Abacus Data Bulletins are short analyses of public opinion data we collect. For more information or media interviews, contact David Coletto.
By Ihor Korbabicz & David Coletto
As COVID-19 causes mass disruption to the labour force, worried Canadians’ minds turn to the basic products they need to live out what may come to be a uniquely difficult period in their lives.
In the past week, families flocked to grocery stores as a result of the COVID-19 coverage. Few – 1 in 10 had not yet shopped while coverage of the crisis and signals from the government were significantly ramping up in severity. Those with financial capacity and higher incomes were more likely to go to others, but households across the country and income spectrum were busy preparing.
The affordability anxiety brought on by this crisis is not just driven by lost income, but also by the perceived impact of COVID-19 on the affordability of household necessities.
About 2 in 3 Canadians are concerned COVID-19 will impact the price of food and household goods – even higher among lower-income households.
Despite assurance from several levels of government that all is well with the supply chain, about 2 in 3 Canadians are concerned COVID-19 will impact the availability of food or household products.
The anxiety is particularly acute with household paper and cleaning products, with around 7 in 10 believing they will be now harder to get.
Many Canadians worry about ease of access to fresh produce and meat as a result of COVID-19, while around half of Canadians are concerned about frozen and canned foods. Few are worried about beer or wine availability.
CANADIANS SEEING EMPTY SHELVES AND STOCKING UP
This concern is based on the experiences Canadians have going to stores and seeing empty shelves. 77% of Canadians say when they went for groceries, the shelves were emptier than usual. This has been particularly acute in Alberta and BC, where just under half of the shoppers noted much fewer products on shelves.
And so, it should come as no surprise that Canadian households are stocking up because of the uncertainty caused by the COVID-19 epidemic. They are particularly stocking on exactly those products they expect to be scarce – household paper, cleaning products, canned foods, and fresh meat and vegetables.
HOW LONG WILL THEY LAST?
How prepared when it comes to food are households if they are required to quarantine in their homes? A third of Canadian households believe they can manage 2+ weeks while still eating as usual based on their existing stores, with one in ten reporting the ability to survive more than a month. Most are somewhere in the 5-14 day range, considering the food they have in their home right now.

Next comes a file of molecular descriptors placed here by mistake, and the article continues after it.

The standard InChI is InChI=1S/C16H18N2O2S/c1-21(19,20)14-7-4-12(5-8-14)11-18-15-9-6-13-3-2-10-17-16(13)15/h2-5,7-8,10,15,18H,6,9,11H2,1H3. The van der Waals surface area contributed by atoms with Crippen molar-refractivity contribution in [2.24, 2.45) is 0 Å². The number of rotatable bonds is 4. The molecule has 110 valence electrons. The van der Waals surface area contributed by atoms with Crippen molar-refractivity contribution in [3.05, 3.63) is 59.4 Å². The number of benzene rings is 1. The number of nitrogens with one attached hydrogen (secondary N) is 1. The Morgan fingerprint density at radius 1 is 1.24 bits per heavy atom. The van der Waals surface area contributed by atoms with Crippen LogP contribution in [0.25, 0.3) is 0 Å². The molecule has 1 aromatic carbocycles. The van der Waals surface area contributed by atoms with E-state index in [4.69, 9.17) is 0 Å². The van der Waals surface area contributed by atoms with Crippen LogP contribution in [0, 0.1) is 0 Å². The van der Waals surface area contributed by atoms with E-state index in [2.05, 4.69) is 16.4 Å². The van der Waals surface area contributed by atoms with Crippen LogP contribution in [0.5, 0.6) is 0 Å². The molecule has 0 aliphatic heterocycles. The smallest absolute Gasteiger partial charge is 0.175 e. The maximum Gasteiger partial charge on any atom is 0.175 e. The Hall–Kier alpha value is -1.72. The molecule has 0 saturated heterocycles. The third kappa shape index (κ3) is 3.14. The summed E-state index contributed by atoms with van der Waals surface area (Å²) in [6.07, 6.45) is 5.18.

37% of Canadians could only survive fewer than 7 days, however, this number shoots up to half of households with lower incomes and fewer savings.
With government and public health officials signalling the increasing severity of COVID-19, Canadians are certainly concerned and unsure of how to handle the day to day provisions of their lives under these uncertain circumstances. Supply issues covered by the news and showing up in our social feeds (think toiler paper and hand sanitizer) likely add fuel to the fire of already changing behaviour. While few consumers look like they’re stockpiling for the long-long term, many are feeling anxious and believe they should be, ultimately concerned about the availability of basic goods they’ll need to outlive a public health crisis of this magnitude.
If the crisis worsens over time, concerns about food security and the supply chain are likely to increase. We will continue to monitor it.
Our survey was conducted online with 2,309 Canadians aged 18 and over from March 20 to 24, 2020. A random sample of panellists was invited to complete the survey from a set of partner panels based on the Lucid exchange platform. These partners are double opt-in survey panels, blended to manage out potential skews in the data from a single source.
The margin of error for a comparable probability-based random sample of the same size is +/- 2.1%, 19 times out of 20. The data were weighted according to census data to ensure that the sample matched Canada’s population according to age, gender, educational attainment, and region. Totals may not add up to 100 due to rounding.
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